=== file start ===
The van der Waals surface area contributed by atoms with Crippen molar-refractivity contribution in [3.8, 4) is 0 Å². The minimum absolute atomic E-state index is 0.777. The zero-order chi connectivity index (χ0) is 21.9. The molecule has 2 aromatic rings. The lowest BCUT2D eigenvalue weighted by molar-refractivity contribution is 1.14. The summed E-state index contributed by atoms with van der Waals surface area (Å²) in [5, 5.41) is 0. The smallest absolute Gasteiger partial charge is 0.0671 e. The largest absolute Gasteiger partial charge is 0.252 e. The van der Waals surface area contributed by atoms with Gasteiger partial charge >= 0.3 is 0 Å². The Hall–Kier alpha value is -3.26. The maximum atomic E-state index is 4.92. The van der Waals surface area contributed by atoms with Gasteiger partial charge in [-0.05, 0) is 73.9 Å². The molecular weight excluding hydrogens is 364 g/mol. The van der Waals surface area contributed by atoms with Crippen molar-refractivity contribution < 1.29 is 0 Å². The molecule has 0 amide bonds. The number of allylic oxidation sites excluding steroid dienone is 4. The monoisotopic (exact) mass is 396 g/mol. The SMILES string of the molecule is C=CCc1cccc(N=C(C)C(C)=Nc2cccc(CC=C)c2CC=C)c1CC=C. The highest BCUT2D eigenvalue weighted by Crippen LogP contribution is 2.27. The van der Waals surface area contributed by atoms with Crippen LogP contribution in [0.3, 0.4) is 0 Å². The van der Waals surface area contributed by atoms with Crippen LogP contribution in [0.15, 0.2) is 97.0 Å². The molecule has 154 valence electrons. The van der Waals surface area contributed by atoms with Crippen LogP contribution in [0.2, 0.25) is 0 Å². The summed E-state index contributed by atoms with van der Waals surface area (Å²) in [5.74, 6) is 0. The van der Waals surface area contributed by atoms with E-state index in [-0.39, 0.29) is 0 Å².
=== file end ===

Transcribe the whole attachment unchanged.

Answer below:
The van der Waals surface area contributed by atoms with Crippen molar-refractivity contribution in [3.8, 4) is 0 Å². The minimum absolute atomic E-state index is 0.777. The zero-order chi connectivity index (χ0) is 21.9. The molecule has 2 aromatic rings. The lowest BCUT2D eigenvalue weighted by molar-refractivity contribution is 1.14. The summed E-state index contributed by atoms with van der Waals surface area (Å²) in [5, 5.41) is 0. The smallest absolute Gasteiger partial charge is 0.0671 e. The largest absolute Gasteiger partial charge is 0.252 e. The van der Waals surface area contributed by atoms with Gasteiger partial charge >= 0.3 is 0 Å². The Hall–Kier alpha value is -3.26. The maximum atomic E-state index is 4.92. The van der Waals surface area contributed by atoms with Gasteiger partial charge in [-0.05, 0) is 73.9 Å². The molecular weight excluding hydrogens is 364 g/mol. The van der Waals surface area contributed by atoms with Crippen molar-refractivity contribution < 1.29 is 0 Å². The molecule has 0 amide bonds. The number of allylic oxidation sites excluding steroid dienone is 4. The monoisotopic (exact) mass is 396 g/mol. The SMILES string of the molecule is C=CCc1cccc(N=C(C)C(C)=Nc2cccc(CC=C)c2CC=C)c1CC=C. The highest BCUT2D eigenvalue weighted by Crippen LogP contribution is 2.27. The van der Waals surface area contributed by atoms with Crippen LogP contribution in [0.3, 0.4) is 0 Å². The van der Waals surface area contributed by atoms with Crippen LogP contribution in [0.15, 0.2) is 97.0 Å². The molecule has 154 valence electrons. The van der Waals surface area contributed by atoms with Crippen LogP contribution in [0.2, 0.25) is 0 Å². The summed E-state index contributed by atoms with van der Waals surface area (Å²) in [5.74, 6) is 0. The van der Waals surface area contributed by atoms with E-state index in [-0.39, 0.29) is 0 Å².